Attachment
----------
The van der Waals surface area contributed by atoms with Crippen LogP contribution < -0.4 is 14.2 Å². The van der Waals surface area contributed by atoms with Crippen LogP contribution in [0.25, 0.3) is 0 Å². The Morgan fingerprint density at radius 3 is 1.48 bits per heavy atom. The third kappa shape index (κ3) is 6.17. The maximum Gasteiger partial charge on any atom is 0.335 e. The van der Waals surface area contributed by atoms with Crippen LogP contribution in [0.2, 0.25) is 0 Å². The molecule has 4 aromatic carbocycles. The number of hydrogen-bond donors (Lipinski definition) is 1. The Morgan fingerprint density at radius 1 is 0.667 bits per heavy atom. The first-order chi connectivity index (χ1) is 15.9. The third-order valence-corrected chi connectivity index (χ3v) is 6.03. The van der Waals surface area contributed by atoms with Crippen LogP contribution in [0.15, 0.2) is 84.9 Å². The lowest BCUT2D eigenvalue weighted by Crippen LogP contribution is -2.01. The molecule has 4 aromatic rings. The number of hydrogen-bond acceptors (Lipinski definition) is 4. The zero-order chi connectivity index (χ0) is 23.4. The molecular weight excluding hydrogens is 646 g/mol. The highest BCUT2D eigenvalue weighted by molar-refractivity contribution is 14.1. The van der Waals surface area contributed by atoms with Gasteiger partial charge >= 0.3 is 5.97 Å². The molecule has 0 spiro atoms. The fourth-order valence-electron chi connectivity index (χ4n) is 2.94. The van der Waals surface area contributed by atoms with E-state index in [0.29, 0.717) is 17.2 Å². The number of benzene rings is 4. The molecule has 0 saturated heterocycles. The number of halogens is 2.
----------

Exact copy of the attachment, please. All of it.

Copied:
The van der Waals surface area contributed by atoms with Crippen LogP contribution < -0.4 is 14.2 Å². The van der Waals surface area contributed by atoms with Crippen LogP contribution in [0.25, 0.3) is 0 Å². The Morgan fingerprint density at radius 3 is 1.48 bits per heavy atom. The third kappa shape index (κ3) is 6.17. The maximum Gasteiger partial charge on any atom is 0.335 e. The van der Waals surface area contributed by atoms with Crippen LogP contribution in [0.2, 0.25) is 0 Å². The molecule has 4 aromatic carbocycles. The number of hydrogen-bond donors (Lipinski definition) is 1. The Morgan fingerprint density at radius 1 is 0.667 bits per heavy atom. The first-order chi connectivity index (χ1) is 15.9. The third-order valence-corrected chi connectivity index (χ3v) is 6.03. The van der Waals surface area contributed by atoms with Crippen LogP contribution in [0.15, 0.2) is 84.9 Å². The lowest BCUT2D eigenvalue weighted by Crippen LogP contribution is -2.01. The molecule has 4 aromatic rings. The number of hydrogen-bond acceptors (Lipinski definition) is 4. The zero-order chi connectivity index (χ0) is 23.4. The molecular weight excluding hydrogens is 646 g/mol. The highest BCUT2D eigenvalue weighted by molar-refractivity contribution is 14.1. The van der Waals surface area contributed by atoms with Gasteiger partial charge >= 0.3 is 5.97 Å². The molecule has 0 spiro atoms. The fourth-order valence-electron chi connectivity index (χ4n) is 2.94. The van der Waals surface area contributed by atoms with E-state index in [0.29, 0.717) is 17.2 Å². The number of benzene rings is 4. The molecule has 0 saturated heterocycles. The number of halogens is 2.